Volume 6 Issue 9
*** Random Thoughts
This was the year of my first garden. When I say my first garden, I mean it’s the first one I’ve ever attempted. It’s certainly not Jeffrey’s first garden. It also is certainly not MY garden, as in I’m the one who did the work. Because I’m not; Jeffrey tilled the soil, got the plants and seeds. Jeffrey remembered to water and fertilizer the garden. Good thing, as those are the little bitty gardening details I tend to forget for days at a time.
It’s easy, then, for me to say how easy the garden was. I don’t know what I thought gardening was but whatever I thought, it has been way less trouble than I had imagined.
Given the state of the economy, anything that seems frugal, homespun, and an efficient use of resources also seems like a good idea.
As much as I’ve enjoyed having a garden – we’re already talking about what we’ll plant when and where next year – I can’t say it’s really saved us money. Its value has been in our eating more fresh produce than usual. I wouldn’t have gone out and bought grape tomatoes to add to our salads or to oven-dry to use in place of sundried tomatoes. Since we had an abundance of grape tomatoes, I used them.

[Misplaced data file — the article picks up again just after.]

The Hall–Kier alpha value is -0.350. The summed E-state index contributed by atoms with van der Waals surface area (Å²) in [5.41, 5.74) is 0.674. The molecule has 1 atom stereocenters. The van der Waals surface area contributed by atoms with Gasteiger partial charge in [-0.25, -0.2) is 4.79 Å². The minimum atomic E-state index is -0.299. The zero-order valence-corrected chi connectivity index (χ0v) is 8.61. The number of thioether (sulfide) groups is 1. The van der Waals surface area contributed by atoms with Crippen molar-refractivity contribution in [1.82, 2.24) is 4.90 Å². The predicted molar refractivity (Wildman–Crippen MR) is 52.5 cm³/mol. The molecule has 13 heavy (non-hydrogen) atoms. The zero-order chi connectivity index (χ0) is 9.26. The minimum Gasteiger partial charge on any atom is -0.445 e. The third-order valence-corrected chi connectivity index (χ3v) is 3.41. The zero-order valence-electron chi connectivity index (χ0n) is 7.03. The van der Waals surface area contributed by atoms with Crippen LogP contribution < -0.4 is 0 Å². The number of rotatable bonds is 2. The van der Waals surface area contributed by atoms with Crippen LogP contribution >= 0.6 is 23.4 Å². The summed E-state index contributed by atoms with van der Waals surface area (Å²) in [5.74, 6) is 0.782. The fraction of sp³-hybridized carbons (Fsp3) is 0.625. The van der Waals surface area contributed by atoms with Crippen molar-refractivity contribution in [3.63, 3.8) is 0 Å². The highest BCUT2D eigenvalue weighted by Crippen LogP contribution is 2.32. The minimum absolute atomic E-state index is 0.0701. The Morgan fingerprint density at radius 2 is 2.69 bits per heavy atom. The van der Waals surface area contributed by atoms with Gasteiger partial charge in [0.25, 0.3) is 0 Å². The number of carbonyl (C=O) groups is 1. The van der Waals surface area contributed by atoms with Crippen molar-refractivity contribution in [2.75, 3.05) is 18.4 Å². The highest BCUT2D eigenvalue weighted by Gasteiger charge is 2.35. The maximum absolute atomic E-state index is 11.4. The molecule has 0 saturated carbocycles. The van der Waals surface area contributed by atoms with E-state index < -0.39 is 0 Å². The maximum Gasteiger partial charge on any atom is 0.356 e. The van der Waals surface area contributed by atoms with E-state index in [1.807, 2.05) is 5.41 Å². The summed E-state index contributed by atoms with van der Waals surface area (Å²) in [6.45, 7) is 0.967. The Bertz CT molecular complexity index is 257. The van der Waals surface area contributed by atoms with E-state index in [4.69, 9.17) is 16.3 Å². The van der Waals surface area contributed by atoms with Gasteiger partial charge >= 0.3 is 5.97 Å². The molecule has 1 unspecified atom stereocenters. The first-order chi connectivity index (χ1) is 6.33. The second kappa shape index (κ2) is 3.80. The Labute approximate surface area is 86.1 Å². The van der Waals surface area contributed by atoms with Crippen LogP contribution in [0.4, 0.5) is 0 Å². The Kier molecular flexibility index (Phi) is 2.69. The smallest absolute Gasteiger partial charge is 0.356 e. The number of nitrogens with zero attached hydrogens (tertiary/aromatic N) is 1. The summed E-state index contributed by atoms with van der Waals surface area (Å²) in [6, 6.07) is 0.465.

Recipes I may not otherwise have tried, such as tomato tart, pesto, and roasted tomato sauce, I made because I had one of the ingredients – fresh basil – on hand. If not for growing fresh herbs at our doorstep getting fresh basil would mean a trip to a large grocery store 30 miles away.
It’s been fun, too, drying sage to use in Thanksgiving dressing and drying basil to add to hearty marinara sauces this winter. We’ve enjoyed clipping rosemary to use when grilling pork tenderloin or a sprig or two of thyme when we’re roasting a whole chicken.
When we grilled the two eggplants our plants produced, that was about the best grilled eggplant I’ve ever had, simply because it came from our garden. I was aware of that with every bite.
We had a late-summer bumper crop of bell peppers. They came in all at once, smallish, globe-shaped bell peppers that look little like the ones in grocery stores besides their color. We picked them when they were ripe, chopped them up, and froze. When we make gumbo this winter we’ll have fresh-frozen chopped bell pepper to use. They taste different, too: full of big pepper flavor, nothing like the ones in the grocery store produce sections.
I love these revelations, these tastes, and these flavors. The fun of digging hands into the dirt to plant, the thrill of watching them grow, the delight in preparing something and eating something from our garden…that’s where the value and the worth comes in.
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*** Great Quotes
“If a doctor, lawyer, or dentist had 40 people in his office at one time, all of whom had different needs, and some of whom didn't want to be there and were causing trouble, and the doctor, lawyer, or dentist, without assistance, had to treat them all with professional excellence for nine months, then he might have some conception of the classroom teacher's job.” - Donald D. Quinn
*** Fun Food Idea
Parmesan Crusted Tilapia
Everybody liked this. If you have little ones who like strips or nuggets better, just cut the fillets to the size you need.